Individual predictors of inflammation costs
PCA indicated that TLR-4 expression was related to commodity costs at the level of individuals, but in the opposite direction to that initially predicted: high TLR-4 expression was associated with low energetic and nutrient costs. Because we used LPS to incite inflammation, we cannot resolve whether/how these costs relate to infection control, nor can we determine whether measured costs translate to (fitness) costs of ecological significance. Nevertheless, our work hints that intermediate levels of resource expenditure might be most favorable for animals (Long and Graham, 2011; Adelman, 2014): enough of an investment to limit infection but not so much as to require trade-offs with other traits. Damage costs, which appear to mitigate movement distance of individual Australian cane toads at the range edge (Brown and Shine, 2014), were not predicted by TLR-4 expression, but an influence of site of capture suggests that damage costs warrant additional attention in future work.
Finally, an unexpected discovery offers additional insight into the importance of the energetic costs of inflammation at the level of individuals. Baseline RMR was inversely correlated to changes in RMR after LPS exposure among individuals. Subsequently, the higher RMRs of range-edge birds might cap the magnitude of induced defenses or at least their costs. A similar pattern of high RMR at a range edge was found before in Australian cane toads (Llewellyn et al., 2012) and was argued to arise because of an ‘Olympic village’ effect. At range edges, strong selection for rapid maturation and prolific breeding may lead to dominance of individuals with particular life histories (Moreau et al., 2011). Associations between RMR and TAC responses to LPS at the individual level too suggest that life on the range edge might have as much to do with general alleviation of oxidative damage as responses to parasites (Rollins et al., 2015).
Our data suggest that costs of inflammation probably have affected house sparrow range expansion in Kenya. Additional studies involving common garden experiments would be insightful, especially if they included populations of different ages and from distinct introduction events (Dunn and Hatcher, 2015). Our approach prevented us from determining whether other site traits better explained inflammatory costs. Likewise, the intriguing intra-individual correlations among costs and TLR-4 expression coupled with inconsistencies among TLR-4 expression patterns among years/studies leave unresolved the role of TLR-4 expression as a driver of success in new areas (Ostfeld et al., 2014; Han et al., 2015). Going forward, it will be useful to determine how the costs and benefits of inflammation in invaders work in concert (or conflict) to mitigate the eruption and spread of parasites in natural and modified systems (Zylberberg et al., 2014; Barron et al., 2015).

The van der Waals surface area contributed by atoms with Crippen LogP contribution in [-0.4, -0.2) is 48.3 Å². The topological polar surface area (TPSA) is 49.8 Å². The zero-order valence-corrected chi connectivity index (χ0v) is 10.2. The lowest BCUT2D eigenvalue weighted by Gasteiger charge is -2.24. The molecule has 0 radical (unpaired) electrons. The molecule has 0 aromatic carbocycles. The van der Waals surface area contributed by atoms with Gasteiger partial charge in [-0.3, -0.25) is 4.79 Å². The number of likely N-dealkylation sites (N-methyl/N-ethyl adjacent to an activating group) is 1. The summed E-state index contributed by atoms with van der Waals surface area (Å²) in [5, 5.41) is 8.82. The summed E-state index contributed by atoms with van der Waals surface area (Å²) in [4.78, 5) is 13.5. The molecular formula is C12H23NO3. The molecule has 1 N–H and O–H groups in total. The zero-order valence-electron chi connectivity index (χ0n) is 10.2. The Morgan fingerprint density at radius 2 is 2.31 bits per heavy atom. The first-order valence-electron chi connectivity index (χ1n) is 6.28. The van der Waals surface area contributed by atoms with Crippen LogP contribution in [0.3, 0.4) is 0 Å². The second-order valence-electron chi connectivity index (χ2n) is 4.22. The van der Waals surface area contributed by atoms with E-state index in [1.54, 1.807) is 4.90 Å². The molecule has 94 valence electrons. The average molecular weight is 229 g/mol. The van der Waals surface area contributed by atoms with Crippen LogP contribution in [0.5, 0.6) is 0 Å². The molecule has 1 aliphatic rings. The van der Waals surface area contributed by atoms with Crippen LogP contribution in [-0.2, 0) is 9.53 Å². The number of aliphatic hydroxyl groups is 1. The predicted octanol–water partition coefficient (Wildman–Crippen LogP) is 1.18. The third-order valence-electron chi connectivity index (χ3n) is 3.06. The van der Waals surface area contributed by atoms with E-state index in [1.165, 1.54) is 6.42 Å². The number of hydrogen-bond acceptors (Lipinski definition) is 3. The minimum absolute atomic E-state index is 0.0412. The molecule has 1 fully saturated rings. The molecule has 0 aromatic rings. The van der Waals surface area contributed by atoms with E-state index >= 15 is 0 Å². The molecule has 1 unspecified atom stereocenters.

The authors thank the National Museums of Kenya for help in obtaining permits and facilitating fieldwork.
Conceptualization: L.B.M., D.R.A.; Methodology: L.B.M., H.J.K., A.B., L.C., M.H., A.M., V.F., S.O., D.R.A.; Formal analysis: L.B.M., D.R.A.; Investigation: L.B.M.; Resources: L.B.M., D.R.A.; Writing - original draft: L.B.M.; Writing - review & editing: L.B.M., H.J.K., A.B., M.H., V.F., D.R.A.; Project administration: L.B.M., D.R.A.; Funding acquisition: L.B.M.
This work was supported by the National Science Foundation (0920475 to L.B.M. and GRFP 1144244 to H.J.K.).
Data are available from the Dryad Digital Repository (Martin et al., 2017): http://dx.doi.org/10.5061/dryad.fn0f4.
The authors declare no competing or financial interests.